Alternatively, compounding pharmacies can create a tasty liquid medication or a paste that is applied to the inside of the ears for absorption if pilling the cat is difficult or not an option.
This drug works by suppressing the thyroid gland’s production of thyroid hormone, but does not cure the disease. If treatment is stopped, the hyperthyroid condition will recur.
- Medications are readily available
- Medications are shown to be effective when given by mouth or on the skin (transdermal)
- Lifelong treatment is required to control the disease and is not a cure
- Most require a minimum of twice daily dosing
- Side effects can include anorexia, vomiting, fever, anemia, and lethargy
- Transdermal formulations may result in localized reactions
- The drug dose will likely need to be modified using routine blood work
Radioactive iodine is absorbed by the thyroid gland and destroys the tissue.
Treatment is via a single injection of radioiodine under the skin.
The hyperactive thyroid tissue takes up large amounts of this substance via the bloodstream, and the diseased thyroid cells die.
- The therapy can be curative
- After one to two weeks of treatment, most cats have normal thyroid levels
- Does not require anesthesia
- No collateral damage to the nearby parathyroid glands
- Side effects are few and not serious
- Radioactive substances do require specialized licensing and training to administer
- Cats are hospitalized for the therapy and visitors are typically prohibited
- In rare, persistent cases a repeat treatment may be suggested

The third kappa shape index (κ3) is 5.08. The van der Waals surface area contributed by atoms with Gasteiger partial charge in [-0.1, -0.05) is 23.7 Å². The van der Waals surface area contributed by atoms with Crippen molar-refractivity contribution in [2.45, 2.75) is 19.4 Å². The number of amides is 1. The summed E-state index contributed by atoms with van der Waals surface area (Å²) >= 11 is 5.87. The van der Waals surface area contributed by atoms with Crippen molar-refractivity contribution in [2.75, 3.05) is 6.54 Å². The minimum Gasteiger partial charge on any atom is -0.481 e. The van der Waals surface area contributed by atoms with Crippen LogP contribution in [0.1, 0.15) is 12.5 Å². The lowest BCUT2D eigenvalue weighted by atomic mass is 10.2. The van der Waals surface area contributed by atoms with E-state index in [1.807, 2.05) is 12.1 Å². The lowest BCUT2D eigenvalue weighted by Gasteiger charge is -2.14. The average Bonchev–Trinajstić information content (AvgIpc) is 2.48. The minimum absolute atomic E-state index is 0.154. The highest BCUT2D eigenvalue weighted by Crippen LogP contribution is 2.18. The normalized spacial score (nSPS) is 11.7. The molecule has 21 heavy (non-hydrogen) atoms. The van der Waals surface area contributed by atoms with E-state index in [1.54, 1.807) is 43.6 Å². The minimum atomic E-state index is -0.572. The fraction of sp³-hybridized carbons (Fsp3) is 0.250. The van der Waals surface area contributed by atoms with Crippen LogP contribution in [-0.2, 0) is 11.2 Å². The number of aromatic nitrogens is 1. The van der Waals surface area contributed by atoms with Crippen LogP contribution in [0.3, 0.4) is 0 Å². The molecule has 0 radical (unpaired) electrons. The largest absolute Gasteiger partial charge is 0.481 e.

- Thyroid hormone levels may become too low and the cat may need to be given a supplement
A prescription diet available as Hill’s® y/d Feline Thyroid HealthTM has severely restricted amounts of iodine, without which the thyroid cannot produce excess thyroid hormone.
The use of this diet is very controversial.
The food is supposed to improve your cat’s thyroid in three weeks as it supports kidney health with controlled phosphorus and low sodium.
While the food can be expensive, it is a nice alternative to the other treatments.
- Exclusive feeding of this diet can result in normal thyroid hormone levels in eight to 12 weeks
- Cats that are not candidates for surgery or radioactive-iodine therapy and cannot be medicated may benefit from this diet
- Available in dry and canned forms
- Iodine, an essential element, is below recommended levels for daily intake by adult cats
- Long-term effects of insufficient iodine levels are unknown.
- Not curative
- Cannot be combined with any other form of food to be effective
- Cat must remain on the diet permanently to avoid relapse
- Households with multiple cats may need to offer multiple diets or supplements
- Some cats refuse the food
Before beginning any treatment, a full blood panel and urinalysis are recommended.
These tests are likely to be repeated during and after treatments to ensure thyroid levels are in the normal range and to monitor for damage to other organs.
Commonly, hyperthyroid cats have concurrent kidney disease which may only become apparent during treatment for hyperthyroidism.
The presence of kidney disease may alter the recommended course of treatment.
Most veterinarians consider radioactive-iodine therapy the best choice when the cat is a good candidate. Surgery also has the potential to be curative but has increased risk.
Lifelong medication and potentially dietary management are also avenues to consider.
Surgery and radioactive-iodine treatments have the largest upfront costs, but long-term management with medical therapy or specialized food has the potential to be as expensive over the cat’s lifespan.
Treating hyperthyroidism in cats is potentially curative or manageable for long periods of time.